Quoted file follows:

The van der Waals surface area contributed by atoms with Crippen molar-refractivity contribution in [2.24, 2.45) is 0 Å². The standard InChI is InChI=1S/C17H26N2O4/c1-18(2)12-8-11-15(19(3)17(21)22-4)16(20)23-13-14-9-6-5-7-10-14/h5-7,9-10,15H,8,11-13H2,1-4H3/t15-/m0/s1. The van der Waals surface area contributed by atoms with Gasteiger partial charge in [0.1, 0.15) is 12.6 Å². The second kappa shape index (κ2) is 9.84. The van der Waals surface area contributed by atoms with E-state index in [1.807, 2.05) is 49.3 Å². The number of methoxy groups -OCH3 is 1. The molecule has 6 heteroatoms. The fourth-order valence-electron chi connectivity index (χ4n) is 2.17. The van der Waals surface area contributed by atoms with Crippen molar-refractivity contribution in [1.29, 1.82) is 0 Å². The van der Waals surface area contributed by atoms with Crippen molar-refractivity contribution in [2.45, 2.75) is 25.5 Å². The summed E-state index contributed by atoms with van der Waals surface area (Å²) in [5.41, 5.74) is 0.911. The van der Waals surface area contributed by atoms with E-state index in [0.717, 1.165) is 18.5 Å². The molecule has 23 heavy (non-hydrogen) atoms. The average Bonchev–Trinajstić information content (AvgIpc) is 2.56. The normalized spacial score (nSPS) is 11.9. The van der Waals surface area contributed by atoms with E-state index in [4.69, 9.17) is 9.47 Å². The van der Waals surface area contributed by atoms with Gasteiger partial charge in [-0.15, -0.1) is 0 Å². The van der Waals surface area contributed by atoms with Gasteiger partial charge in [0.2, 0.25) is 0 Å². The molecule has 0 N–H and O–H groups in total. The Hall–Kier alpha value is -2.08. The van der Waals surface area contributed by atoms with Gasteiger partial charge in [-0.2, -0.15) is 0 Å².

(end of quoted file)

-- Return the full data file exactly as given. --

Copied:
The van der Waals surface area contributed by atoms with Crippen molar-refractivity contribution in [2.24, 2.45) is 0 Å². The standard InChI is InChI=1S/C17H26N2O4/c1-18(2)12-8-11-15(19(3)17(21)22-4)16(20)23-13-14-9-6-5-7-10-14/h5-7,9-10,15H,8,11-13H2,1-4H3/t15-/m0/s1. The van der Waals surface area contributed by atoms with Gasteiger partial charge in [0.1, 0.15) is 12.6 Å². The second kappa shape index (κ2) is 9.84. The van der Waals surface area contributed by atoms with E-state index in [1.807, 2.05) is 49.3 Å². The number of methoxy groups -OCH3 is 1. The molecule has 6 heteroatoms. The fourth-order valence-electron chi connectivity index (χ4n) is 2.17. The van der Waals surface area contributed by atoms with Crippen molar-refractivity contribution in [1.29, 1.82) is 0 Å². The van der Waals surface area contributed by atoms with Crippen molar-refractivity contribution in [2.45, 2.75) is 25.5 Å². The summed E-state index contributed by atoms with van der Waals surface area (Å²) in [5.41, 5.74) is 0.911. The van der Waals surface area contributed by atoms with E-state index in [0.717, 1.165) is 18.5 Å². The molecule has 23 heavy (non-hydrogen) atoms. The average Bonchev–Trinajstić information content (AvgIpc) is 2.56. The normalized spacial score (nSPS) is 11.9. The van der Waals surface area contributed by atoms with E-state index in [4.69, 9.17) is 9.47 Å². The van der Waals surface area contributed by atoms with Gasteiger partial charge in [-0.15, -0.1) is 0 Å². The van der Waals surface area contributed by atoms with Gasteiger partial charge in [0.2, 0.25) is 0 Å². The molecule has 0 N–H and O–H groups in total. The Hall–Kier alpha value is -2.08. The van der Waals surface area contributed by atoms with Gasteiger partial charge in [-0.2, -0.15) is 0 Å².